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Scaling Up the Internet and Taking It Fore Reliable and Robust BUILDING A BETTER INTERNET The Internet has become a place where many live, work, and play. It is a critical resource for many businesses that depend on e-commerce. Indeed, when attacks are made on Internet infrastructure or commonly used Web sites like CNN, Yahoo! and the like, they become front-page news.1 As a consequence, the Internet must become and remain more robust and reliable. Reflecting demand for its capabilities, the Internet is expected to grow substantially worldwide in terms of users, devices, and applications. A dramatic increase in the number of users and networked devices gives rise to questions of whether the Internet's present address- ing scheme can accommodate the demand and whether the Internet community's proposed solution, IPv6, could, in fact, be deployed to rem- edy the situation. The l990s saw widespread deployment of telephony and streaming audio and video. These new applications and protocols have had significant impacts on the infrastructure, both quantitatively in terms of a growing level of traffic and qualitatively in terms of new types of traffic. The future is likely to see new applications that place new demands on the Internet's robustness and scalability. In short, to meet the potential demand for infrastructure, the Internet will have to support 1For example, Matt Richtel. 2000. "Several Web Sites Attacked Following Assault on Yahoo." New York Times, February 9, p. A1; and Matt Richtel. 2000. "Spread of Attacks on Web Sites Is Slowing Traffic on the Internet," New York Times, February 10, p. A1. 53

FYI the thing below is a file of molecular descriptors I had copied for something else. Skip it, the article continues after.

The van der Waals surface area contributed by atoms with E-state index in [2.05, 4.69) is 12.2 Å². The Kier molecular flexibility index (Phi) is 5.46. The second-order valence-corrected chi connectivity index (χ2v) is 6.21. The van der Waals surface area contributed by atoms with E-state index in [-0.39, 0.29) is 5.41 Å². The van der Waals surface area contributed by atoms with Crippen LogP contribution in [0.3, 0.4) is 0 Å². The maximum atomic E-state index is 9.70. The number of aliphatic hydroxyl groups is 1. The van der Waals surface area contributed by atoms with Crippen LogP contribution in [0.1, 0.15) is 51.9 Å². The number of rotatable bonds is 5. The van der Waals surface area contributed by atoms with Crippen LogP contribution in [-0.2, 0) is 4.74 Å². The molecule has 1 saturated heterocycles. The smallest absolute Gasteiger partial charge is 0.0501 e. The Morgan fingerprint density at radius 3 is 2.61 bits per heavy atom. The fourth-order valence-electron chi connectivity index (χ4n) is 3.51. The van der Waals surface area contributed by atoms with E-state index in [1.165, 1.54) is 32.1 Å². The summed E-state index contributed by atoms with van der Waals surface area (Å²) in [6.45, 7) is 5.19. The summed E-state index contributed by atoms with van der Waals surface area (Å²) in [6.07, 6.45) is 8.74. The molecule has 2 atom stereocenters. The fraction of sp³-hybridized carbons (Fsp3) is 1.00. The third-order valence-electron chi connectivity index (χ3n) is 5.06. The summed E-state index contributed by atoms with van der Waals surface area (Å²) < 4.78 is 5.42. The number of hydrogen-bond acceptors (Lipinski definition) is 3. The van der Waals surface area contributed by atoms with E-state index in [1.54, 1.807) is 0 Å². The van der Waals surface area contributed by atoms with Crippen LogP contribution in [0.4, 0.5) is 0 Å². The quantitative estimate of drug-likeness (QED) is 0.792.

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54 THE INTERNET'S COMING OF AGE a dramatically increasing number of users and devices, meet a growing demand for network capacity (scale), and provide greater robustness at any scale. SCALING "Scaling" refers to the process of adapting to various kinds of Internet growth, including the following: The increasing number of users and devices connected to the Internet, The increasing volume of communications per device and total volume of communication across the Internet, and The continual emergence of new applications and ways in which users employ the Internet. While details of the growth in Internet usage are subject to interpre- tation and change over time, reflecting the dynamic nature of Internet adoption, it is only the overall trends that concern us here. In the United States, a substantial fraction of homes have access to the Internet, and that number is likely to eventually approach the fraction of homes that have a personal computer (a fraction that itself is still growing). Over 100 million people report that they are Internet users in the United States.2 Overseas, while the current level of Internet penetration differs widely from country to country, many countries show rates of growth compa- rable to or exceeding the rapid growth seen in the United States,3 so it is reasonable to anticipate that similar growth curves will be seen in other less-penetrated countries, shifted in time, reflecting when the early adop- tion phase began. Perhaps a more important future driver for overall growth is the trend toward a growing number and variety of devices being attached to the Internet. Some of those devices will be embedded in other kinds of equipment or systems, and some will serve specific purposes for a given user. This trend could change the number of devices per user from the current number, slightly less than 1 in developed countries, to much more than this 10 or even 100. 2Data from Computer Industry Almanac, available online at . 3For an analysis based on OECD data, see Gonzaolo Diez-Picazo Figuera. 1999. An Analysis of International Internet Diffusion. Masters Thesis, MIT, June, p. 83.